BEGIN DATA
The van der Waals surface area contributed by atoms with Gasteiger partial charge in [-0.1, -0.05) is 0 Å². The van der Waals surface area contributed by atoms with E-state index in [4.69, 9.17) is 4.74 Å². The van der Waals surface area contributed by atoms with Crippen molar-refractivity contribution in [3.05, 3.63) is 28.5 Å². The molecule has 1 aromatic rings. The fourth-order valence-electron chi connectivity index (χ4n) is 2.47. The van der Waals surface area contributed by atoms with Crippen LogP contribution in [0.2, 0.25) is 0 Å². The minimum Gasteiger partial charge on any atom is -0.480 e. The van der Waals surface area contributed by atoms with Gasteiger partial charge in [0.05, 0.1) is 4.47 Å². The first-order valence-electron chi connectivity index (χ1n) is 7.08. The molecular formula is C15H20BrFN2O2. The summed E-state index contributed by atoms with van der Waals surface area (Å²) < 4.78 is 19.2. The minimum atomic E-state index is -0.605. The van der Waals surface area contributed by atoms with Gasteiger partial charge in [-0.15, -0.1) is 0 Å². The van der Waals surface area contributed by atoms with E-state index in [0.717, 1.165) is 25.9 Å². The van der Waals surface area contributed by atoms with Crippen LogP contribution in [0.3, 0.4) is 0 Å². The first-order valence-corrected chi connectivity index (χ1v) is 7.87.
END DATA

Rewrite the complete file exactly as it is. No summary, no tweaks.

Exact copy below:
The van der Waals surface area contributed by atoms with Gasteiger partial charge in [-0.1, -0.05) is 0 Å². The van der Waals surface area contributed by atoms with E-state index in [4.69, 9.17) is 4.74 Å². The van der Waals surface area contributed by atoms with Crippen molar-refractivity contribution in [3.05, 3.63) is 28.5 Å². The molecule has 1 aromatic rings. The fourth-order valence-electron chi connectivity index (χ4n) is 2.47. The van der Waals surface area contributed by atoms with Crippen LogP contribution in [0.2, 0.25) is 0 Å². The minimum Gasteiger partial charge on any atom is -0.480 e. The van der Waals surface area contributed by atoms with Gasteiger partial charge in [0.05, 0.1) is 4.47 Å². The first-order valence-electron chi connectivity index (χ1n) is 7.08. The molecular formula is C15H20BrFN2O2. The summed E-state index contributed by atoms with van der Waals surface area (Å²) < 4.78 is 19.2. The minimum atomic E-state index is -0.605. The van der Waals surface area contributed by atoms with Gasteiger partial charge in [-0.15, -0.1) is 0 Å². The van der Waals surface area contributed by atoms with E-state index in [0.717, 1.165) is 25.9 Å². The van der Waals surface area contributed by atoms with Crippen LogP contribution in [0.3, 0.4) is 0 Å². The first-order valence-corrected chi connectivity index (χ1v) is 7.87.